The eye is more than a window to the soul; it is a window to the brain. To highlight the important connection between vision science and neuroscience, the NIH’s National Eye Institute is kicking off its 50th anniversary celebration with the symposium “Vision and the Brain,” Friday, November 10, 2017, at the Marriott Marquis in Washington, D.C. The event takes place in conjunction with the annual meeting of the Society for Neuroscience and is the first in series of symposia scheduled through 2018.
“We are proud of the progress made in diagnosing and treating eye diseases and vision impairment since Congress established the NEI in 1968,” said NEI Director Paul A. Sieving, M.D., Ph.D. “Yet vision neuroscientists still seek to understand how the brain processes the visual information that floods our eyes, how neural activity is related to visual perception, and how the visual system interacts with cognitive and motor systems.”
Presenters at the symposium will discuss topics such as eye movement and visual pathways, the role of vision in decision making, and other aspects of research showing the contribution of visual systems neuroscience to action, perception, and cognition. Attendees can expect to get overviews and context, in an organized and understandable way, that connect the latest papers to past, present, and future research and treatments.
- Michael Goldberg, Columbia University, “Attention and Arousal in Parietal Cortex”
- Dora Angelaki, Baylor College of Medicine, “Dynamics of Eye Movements During Visual Path Integration”
- Michele Basso, University of California Los Angeles, “The Role of the Basal Ganglia – Superior Colliculus Circuit in Determining Decision Making”
- Okihide Hikosaka, National Eye Institute, “Emotional History in the Substantia Nigra”
- William Newsome, Stanford University, “Monitoring Covert Visual Decisions Via Neural Population Dynamics in Frontal Cortex”
- Marlene Cohen, University of Pittsburgh, “Neuronal Population Coding: From Vision to Decision”
- Nicole Rust, University of Pennsylvania, “From Motion to Memory”
- Tony Movshon, New York University, “Cascaded Cortical Computation”
- Eric Kandel, Columbia University, “Memory and Age-related Memory Loss”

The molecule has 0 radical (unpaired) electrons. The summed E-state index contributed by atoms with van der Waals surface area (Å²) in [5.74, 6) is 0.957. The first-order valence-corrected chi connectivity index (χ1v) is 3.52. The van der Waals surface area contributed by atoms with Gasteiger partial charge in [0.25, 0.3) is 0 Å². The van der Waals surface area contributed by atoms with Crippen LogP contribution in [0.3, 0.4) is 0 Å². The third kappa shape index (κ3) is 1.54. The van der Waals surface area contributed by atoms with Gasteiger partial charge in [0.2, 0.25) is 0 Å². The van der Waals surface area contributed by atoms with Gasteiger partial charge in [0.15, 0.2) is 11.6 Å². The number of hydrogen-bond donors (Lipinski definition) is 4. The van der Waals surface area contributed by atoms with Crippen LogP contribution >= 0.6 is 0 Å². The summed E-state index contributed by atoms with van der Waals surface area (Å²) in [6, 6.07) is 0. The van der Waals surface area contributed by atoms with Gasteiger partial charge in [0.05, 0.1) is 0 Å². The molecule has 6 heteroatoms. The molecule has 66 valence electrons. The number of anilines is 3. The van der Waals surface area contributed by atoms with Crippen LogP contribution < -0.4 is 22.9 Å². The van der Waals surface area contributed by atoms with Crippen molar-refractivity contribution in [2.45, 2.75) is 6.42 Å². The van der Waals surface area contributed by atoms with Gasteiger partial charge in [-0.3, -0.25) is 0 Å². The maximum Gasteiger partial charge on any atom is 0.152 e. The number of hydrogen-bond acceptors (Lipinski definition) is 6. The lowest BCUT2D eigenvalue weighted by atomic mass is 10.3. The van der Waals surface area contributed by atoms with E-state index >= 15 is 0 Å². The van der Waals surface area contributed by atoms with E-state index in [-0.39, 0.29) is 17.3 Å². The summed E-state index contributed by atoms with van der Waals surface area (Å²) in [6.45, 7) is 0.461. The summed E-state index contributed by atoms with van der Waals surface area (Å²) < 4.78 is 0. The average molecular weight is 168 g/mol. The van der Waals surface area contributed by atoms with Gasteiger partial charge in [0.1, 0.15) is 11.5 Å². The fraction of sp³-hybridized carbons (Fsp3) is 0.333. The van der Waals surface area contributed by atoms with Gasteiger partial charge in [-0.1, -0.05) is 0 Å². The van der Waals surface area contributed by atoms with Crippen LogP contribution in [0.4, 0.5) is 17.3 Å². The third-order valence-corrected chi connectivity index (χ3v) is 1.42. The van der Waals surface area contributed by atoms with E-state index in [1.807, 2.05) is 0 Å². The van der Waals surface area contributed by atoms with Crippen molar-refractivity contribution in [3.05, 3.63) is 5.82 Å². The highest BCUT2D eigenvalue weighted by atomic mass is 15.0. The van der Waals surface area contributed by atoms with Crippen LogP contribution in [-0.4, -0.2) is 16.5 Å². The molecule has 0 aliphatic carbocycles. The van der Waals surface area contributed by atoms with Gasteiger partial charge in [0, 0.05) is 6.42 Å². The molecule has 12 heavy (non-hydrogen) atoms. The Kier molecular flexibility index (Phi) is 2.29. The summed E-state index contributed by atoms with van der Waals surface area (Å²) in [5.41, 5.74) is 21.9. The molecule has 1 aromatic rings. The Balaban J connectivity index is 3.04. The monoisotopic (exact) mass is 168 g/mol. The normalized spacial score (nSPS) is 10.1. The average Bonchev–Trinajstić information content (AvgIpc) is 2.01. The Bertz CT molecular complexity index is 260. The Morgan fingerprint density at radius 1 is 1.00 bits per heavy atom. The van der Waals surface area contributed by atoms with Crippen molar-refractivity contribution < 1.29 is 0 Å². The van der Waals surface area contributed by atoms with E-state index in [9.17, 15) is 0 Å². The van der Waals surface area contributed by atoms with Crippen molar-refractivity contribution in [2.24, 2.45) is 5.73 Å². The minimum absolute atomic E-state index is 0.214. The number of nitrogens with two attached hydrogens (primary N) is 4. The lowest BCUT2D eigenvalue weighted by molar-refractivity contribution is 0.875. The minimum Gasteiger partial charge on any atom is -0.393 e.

For the complete program, visit https://nei.nih.gov/50th-anniversary-symposium-vision-and-brain. Media interested in attending should email NEInews@nei.nih.gov.
Additionally, three symposia will take place on the NIH campus in 2018:
- Vision and Immunology, March 22
- Vision Rehabilitation, June 29
- the Future of Vision Research, October 18
Two new videos are at https://www.youtube.com/user/neinih/videos.
NEI is also releasing a video series to commemorate its 50th anniversary. The first two videos, “NEI, Leading the Fight Against Blindness,” and “The Windows to Your Health,” are available now. Another two videos will follow later this year.
For more on NEI 50th Anniversary activities, visit https://nei.nih.gov/NEIat50.
NEI leads the federal government’s research on the visual system and eye diseases. NEI supports basic and clinical science programs to develop sight-saving treatments and address special needs of people with vision loss. For more information, visit https://www.nei.nih.gov.
About the National Institutes of Health (NIH): NIH, the nation’s medical research agency, includes 27 Institutes and Centers and is a component of the U.S. Department of Health and Human Services. NIH is the primary federal agency conducting and supporting basic, clinical, and translational medical research, and is investigating the causes, treatments, and cures for both common and rare diseases. For more information about NIH and its programs, visit http://www.nih.gov/.
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